As much as I believe that hard work and diligence pays off, sometimes the saying “it’s who you know, not what you know” is most true. This animation work found me instead of the other way around, and trust me I’m grateful for it! Authors Einar and Katrin of the University of Iceland know my husband Matthew through some of their research (they thank him in this paper as a reviewer), and through him knew of my animation capabilities. When Science Advances asked them to provide multimedia to accompany a paper that would go to press in 48 hours, they asked me if I could help. Ironically, the video is not published with the paper itself.
I LOVE working on scientific content; I love the precision of it, I love learning new things, and I love the break from highly creative clients who tend to always want more. For this animation, I took a PDF Einar created, pulled it apart in Illustrator, and created basically a 15-second flow chart of cod migration set to royalty-free music (thanks, YouTube).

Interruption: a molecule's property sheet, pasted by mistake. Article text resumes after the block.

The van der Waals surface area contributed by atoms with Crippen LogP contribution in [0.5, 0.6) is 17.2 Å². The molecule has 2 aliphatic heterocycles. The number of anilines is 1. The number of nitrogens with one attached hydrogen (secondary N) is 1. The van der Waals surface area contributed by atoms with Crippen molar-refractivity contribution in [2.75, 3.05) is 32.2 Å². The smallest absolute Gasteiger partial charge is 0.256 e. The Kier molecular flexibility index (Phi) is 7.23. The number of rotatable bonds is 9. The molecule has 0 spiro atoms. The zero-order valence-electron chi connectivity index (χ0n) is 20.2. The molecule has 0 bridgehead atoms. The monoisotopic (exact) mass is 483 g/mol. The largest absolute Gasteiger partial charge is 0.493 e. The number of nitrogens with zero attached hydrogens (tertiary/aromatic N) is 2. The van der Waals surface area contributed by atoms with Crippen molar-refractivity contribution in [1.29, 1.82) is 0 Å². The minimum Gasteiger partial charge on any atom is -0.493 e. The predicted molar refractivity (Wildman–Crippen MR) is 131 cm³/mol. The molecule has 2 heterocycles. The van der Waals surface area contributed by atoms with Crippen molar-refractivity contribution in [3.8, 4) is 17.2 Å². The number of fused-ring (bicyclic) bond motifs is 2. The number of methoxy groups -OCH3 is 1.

It was a fun rush job to keep me up past my bedtime, and another beautiful example that I can’t always anticipate clients’ needs. After making sure that all the fish images lined up exactly with their labels, Einar reminded me that some of the fish are physically larger than others, and I needed to re-size them for anatomical accuracy. Oops.
Additionally, I’m thrilled to have an animation of mine published in front of such a large audience; RÃšV is like Icelandic NPR. I may not be able to read the article, but I created the animation in such a way that language is not needed, and the simplified view of cod migration is accessible to all!